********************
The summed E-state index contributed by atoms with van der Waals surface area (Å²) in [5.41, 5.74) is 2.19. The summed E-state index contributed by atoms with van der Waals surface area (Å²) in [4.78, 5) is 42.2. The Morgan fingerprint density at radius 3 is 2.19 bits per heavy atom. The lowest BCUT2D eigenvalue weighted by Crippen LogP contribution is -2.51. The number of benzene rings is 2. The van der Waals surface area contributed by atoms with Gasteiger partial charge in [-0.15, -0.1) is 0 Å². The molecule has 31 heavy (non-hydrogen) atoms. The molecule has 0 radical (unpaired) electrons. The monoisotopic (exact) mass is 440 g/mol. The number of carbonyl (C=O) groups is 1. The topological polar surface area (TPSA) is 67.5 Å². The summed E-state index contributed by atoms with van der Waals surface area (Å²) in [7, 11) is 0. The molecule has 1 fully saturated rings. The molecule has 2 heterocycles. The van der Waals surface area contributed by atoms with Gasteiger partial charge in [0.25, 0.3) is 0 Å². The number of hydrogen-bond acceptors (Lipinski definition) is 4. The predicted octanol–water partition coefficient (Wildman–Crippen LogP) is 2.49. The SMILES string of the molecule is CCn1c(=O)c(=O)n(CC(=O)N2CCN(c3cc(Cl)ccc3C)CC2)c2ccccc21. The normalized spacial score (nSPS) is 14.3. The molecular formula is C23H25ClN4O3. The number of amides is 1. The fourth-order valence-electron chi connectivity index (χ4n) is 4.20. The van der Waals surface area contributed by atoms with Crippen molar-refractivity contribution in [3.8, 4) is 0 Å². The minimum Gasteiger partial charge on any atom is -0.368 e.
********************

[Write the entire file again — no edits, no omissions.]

The summed E-state index contributed by atoms with van der Waals surface area (Å²) in [5.41, 5.74) is 2.19. The summed E-state index contributed by atoms with van der Waals surface area (Å²) in [4.78, 5) is 42.2. The Morgan fingerprint density at radius 3 is 2.19 bits per heavy atom. The lowest BCUT2D eigenvalue weighted by Crippen LogP contribution is -2.51. The number of benzene rings is 2. The van der Waals surface area contributed by atoms with Gasteiger partial charge in [-0.15, -0.1) is 0 Å². The molecule has 31 heavy (non-hydrogen) atoms. The molecule has 0 radical (unpaired) electrons. The monoisotopic (exact) mass is 440 g/mol. The number of carbonyl (C=O) groups is 1. The topological polar surface area (TPSA) is 67.5 Å². The summed E-state index contributed by atoms with van der Waals surface area (Å²) in [7, 11) is 0. The molecule has 1 fully saturated rings. The molecule has 2 heterocycles. The van der Waals surface area contributed by atoms with Gasteiger partial charge in [0.25, 0.3) is 0 Å². The number of hydrogen-bond acceptors (Lipinski definition) is 4. The predicted octanol–water partition coefficient (Wildman–Crippen LogP) is 2.49. The SMILES string of the molecule is CCn1c(=O)c(=O)n(CC(=O)N2CCN(c3cc(Cl)ccc3C)CC2)c2ccccc21. The normalized spacial score (nSPS) is 14.3. The molecular formula is C23H25ClN4O3. The number of amides is 1. The fourth-order valence-electron chi connectivity index (χ4n) is 4.20. The van der Waals surface area contributed by atoms with Crippen molar-refractivity contribution in [3.8, 4) is 0 Å². The minimum Gasteiger partial charge on any atom is -0.368 e.